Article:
The Marta in Herford, Germany, is a museum for art, architecture, and design designed by architecture superstar Frank Gehry. Last June, I went there to photograph. These are the results.
With the notable exceptions of lions, apes and monkeys are my favorite animals to photograph. Their similarity to us humans and the wide variety of facial expressions they are capable of allowing for an anthropomorphization like no other group of animals. For photographers, this is a wonderful storytelling opportunity, and for the viewers, it is a vibrant and fascinating experience to come up with their own stories as they look at the photos.
Recently, I finished a whole series of animal photographs with some new images of apes and monkeys among them. In this post, I’d like to share them with you.
For about six months I have put my animal portraiture aside and focussed on other things. In this time, I haven’t been at a zoo at all. The animals portraits I might have posted on social media were old photographs from my archives. But things have changed now, last month I purchased an annual ticket for one of the local zoos – and I plan to resume taking black & white portraits with renewed vigor. Here are the first results.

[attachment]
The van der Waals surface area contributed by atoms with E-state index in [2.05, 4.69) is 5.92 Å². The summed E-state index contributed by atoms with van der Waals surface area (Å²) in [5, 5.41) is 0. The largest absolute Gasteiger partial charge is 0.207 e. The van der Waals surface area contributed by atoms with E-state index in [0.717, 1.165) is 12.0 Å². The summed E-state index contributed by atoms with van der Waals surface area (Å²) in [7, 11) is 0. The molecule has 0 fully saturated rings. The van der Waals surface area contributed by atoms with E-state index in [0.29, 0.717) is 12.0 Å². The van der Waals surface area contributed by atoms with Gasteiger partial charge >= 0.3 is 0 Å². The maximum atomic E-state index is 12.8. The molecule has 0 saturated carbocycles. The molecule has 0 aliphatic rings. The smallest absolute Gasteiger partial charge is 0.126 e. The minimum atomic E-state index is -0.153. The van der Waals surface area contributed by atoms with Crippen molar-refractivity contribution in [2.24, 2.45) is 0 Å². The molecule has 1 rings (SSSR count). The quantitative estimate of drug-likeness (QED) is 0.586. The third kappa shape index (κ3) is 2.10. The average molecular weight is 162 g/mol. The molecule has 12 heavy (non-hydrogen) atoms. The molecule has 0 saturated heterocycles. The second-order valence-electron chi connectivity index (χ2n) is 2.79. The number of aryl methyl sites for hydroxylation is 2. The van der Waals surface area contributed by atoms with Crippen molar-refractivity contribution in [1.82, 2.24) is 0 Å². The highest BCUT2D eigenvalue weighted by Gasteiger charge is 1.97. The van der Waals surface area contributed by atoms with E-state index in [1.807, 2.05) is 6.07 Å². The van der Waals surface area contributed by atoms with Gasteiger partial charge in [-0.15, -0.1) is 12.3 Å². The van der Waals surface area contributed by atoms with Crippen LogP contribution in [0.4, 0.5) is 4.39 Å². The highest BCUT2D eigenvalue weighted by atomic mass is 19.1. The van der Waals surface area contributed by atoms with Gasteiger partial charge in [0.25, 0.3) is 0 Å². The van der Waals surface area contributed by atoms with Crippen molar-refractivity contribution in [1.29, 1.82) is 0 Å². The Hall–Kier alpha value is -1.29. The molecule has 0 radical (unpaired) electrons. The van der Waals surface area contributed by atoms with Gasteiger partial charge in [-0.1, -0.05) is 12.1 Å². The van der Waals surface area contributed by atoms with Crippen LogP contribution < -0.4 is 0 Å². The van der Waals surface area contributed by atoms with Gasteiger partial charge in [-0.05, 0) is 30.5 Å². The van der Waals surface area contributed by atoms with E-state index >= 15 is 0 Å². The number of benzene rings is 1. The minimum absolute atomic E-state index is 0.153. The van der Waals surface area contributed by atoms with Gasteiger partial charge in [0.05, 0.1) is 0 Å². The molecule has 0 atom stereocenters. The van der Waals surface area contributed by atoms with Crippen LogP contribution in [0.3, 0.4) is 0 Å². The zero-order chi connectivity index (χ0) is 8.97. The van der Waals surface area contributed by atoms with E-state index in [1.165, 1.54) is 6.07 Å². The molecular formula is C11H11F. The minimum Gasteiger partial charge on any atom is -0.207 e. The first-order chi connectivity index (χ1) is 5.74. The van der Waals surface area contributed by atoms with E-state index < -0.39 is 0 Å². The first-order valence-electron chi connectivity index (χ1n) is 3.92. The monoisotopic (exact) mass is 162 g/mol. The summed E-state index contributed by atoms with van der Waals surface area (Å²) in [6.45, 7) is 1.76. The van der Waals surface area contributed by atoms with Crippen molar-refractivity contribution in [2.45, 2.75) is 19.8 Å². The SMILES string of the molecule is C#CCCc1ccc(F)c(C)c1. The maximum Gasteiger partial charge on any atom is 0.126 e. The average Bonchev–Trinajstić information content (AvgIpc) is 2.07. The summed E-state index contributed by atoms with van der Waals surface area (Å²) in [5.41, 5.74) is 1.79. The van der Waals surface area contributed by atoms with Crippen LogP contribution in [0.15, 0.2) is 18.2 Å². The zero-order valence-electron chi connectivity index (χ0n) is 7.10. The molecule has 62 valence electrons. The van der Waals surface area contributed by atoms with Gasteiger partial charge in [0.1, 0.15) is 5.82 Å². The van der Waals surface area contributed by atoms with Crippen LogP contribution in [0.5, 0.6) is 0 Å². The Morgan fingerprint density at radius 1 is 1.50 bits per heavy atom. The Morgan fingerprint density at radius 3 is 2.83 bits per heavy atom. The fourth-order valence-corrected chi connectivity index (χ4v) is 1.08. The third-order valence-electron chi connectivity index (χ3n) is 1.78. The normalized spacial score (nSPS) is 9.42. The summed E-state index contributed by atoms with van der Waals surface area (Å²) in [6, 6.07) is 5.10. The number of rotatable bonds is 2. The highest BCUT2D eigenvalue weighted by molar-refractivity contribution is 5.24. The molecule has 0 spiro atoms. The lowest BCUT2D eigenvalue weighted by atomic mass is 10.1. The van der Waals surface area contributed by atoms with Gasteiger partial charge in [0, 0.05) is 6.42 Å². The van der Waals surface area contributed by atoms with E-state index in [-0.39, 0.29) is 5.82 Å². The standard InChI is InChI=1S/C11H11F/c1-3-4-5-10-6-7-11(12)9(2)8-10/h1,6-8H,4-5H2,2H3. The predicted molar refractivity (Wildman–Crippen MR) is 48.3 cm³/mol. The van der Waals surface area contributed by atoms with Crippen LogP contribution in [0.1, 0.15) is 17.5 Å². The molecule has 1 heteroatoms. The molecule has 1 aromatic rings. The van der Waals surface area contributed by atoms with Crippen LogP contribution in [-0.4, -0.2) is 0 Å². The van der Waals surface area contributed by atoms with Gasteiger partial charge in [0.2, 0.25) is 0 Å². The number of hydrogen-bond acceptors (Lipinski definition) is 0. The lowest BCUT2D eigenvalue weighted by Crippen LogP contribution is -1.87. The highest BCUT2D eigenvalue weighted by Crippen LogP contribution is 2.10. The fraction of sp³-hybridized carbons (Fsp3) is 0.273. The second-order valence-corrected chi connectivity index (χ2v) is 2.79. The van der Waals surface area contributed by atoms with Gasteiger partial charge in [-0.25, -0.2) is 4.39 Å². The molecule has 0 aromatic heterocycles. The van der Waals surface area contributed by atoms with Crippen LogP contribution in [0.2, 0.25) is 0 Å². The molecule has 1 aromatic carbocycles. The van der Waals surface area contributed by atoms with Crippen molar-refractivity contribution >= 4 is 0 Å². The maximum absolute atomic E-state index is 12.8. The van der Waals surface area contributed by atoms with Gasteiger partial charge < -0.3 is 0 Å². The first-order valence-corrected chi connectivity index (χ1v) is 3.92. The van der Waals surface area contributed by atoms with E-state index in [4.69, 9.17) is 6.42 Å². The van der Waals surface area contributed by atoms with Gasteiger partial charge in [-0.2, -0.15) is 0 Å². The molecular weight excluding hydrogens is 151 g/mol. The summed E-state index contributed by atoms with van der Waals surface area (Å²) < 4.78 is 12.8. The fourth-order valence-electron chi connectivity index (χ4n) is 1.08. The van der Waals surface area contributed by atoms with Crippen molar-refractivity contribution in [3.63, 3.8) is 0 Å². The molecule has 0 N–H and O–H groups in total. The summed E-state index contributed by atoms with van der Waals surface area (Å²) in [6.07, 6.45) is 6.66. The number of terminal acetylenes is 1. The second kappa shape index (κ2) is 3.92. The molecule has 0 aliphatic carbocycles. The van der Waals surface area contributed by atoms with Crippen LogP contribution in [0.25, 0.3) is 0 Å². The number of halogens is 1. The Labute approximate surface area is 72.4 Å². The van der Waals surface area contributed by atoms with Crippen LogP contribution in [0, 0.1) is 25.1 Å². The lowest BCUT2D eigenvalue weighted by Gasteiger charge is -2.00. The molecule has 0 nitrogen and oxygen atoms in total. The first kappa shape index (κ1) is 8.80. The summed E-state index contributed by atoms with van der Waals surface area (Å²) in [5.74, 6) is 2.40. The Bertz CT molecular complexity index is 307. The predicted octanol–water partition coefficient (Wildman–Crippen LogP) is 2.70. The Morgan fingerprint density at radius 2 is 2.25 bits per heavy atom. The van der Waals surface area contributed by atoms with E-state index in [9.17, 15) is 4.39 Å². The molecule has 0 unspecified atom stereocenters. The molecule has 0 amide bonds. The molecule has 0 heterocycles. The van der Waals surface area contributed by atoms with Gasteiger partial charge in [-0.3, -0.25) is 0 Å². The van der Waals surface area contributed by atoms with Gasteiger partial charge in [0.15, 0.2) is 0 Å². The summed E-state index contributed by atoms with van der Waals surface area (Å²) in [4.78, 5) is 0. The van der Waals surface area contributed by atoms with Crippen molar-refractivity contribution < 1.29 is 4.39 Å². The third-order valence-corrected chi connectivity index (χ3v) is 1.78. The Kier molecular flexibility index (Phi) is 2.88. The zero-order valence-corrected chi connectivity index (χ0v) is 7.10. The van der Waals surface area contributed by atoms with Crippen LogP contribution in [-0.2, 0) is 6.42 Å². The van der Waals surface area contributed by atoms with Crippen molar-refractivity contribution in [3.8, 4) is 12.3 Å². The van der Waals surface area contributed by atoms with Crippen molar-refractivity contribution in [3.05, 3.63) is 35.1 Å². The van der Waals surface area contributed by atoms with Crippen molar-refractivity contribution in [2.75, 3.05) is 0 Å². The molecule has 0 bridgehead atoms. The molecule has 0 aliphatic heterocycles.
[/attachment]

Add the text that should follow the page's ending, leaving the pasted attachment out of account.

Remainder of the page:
In this post, I demonstrate my monochrome conversion process and how it integrates into the (almost) exclusively monochrome workflow I outlined in my last blog post. It looks pretty convoluted at first, as it involves 4-5 different apps/extensions, but it is pretty straightforward once you get used to it. Read on to learn more.
As a digital black & white photographer, the 21st century isn’t exactly the perfect time to live in. Virtually all digital cameras take pictures in color and those that don’t cost a fortune. Of course, every camera has a black & white mode, but this only means the camera is doing the critical job of black & white conversion for the photographer – not exactly the perfect solution for the creative mind. So, how can we solve this problem and create an (almost) monochrome photography workflow with today’s digital cameras? How can we (almost) free ourselves from colors?